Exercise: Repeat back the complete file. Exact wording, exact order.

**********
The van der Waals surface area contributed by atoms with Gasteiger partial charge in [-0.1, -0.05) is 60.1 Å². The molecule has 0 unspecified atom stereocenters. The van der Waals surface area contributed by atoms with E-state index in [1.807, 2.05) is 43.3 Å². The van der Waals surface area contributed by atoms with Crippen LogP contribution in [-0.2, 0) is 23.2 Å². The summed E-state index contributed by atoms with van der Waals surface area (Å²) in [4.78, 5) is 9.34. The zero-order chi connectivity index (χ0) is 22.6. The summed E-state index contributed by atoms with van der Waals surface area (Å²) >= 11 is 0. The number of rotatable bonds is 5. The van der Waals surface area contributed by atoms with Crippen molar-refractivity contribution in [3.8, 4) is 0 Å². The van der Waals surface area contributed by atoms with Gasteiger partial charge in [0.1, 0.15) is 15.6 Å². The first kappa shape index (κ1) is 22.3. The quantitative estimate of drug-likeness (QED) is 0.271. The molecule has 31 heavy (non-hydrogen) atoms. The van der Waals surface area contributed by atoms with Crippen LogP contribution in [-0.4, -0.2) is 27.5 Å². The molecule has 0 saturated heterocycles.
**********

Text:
The van der Waals surface area contributed by atoms with Gasteiger partial charge in [-0.1, -0.05) is 60.1 Å². The molecule has 0 unspecified atom stereocenters. The van der Waals surface area contributed by atoms with E-state index in [1.807, 2.05) is 43.3 Å². The van der Waals surface area contributed by atoms with Crippen LogP contribution in [-0.2, 0) is 23.2 Å². The summed E-state index contributed by atoms with van der Waals surface area (Å²) in [4.78, 5) is 9.34. The zero-order chi connectivity index (χ0) is 22.6. The summed E-state index contributed by atoms with van der Waals surface area (Å²) >= 11 is 0. The number of rotatable bonds is 5. The van der Waals surface area contributed by atoms with Crippen molar-refractivity contribution in [3.8, 4) is 0 Å². The van der Waals surface area contributed by atoms with Gasteiger partial charge in [0.1, 0.15) is 15.6 Å². The first kappa shape index (κ1) is 22.3. The quantitative estimate of drug-likeness (QED) is 0.271. The molecule has 31 heavy (non-hydrogen) atoms. The van der Waals surface area contributed by atoms with Crippen LogP contribution in [-0.4, -0.2) is 27.5 Å². The molecule has 0 saturated heterocycles.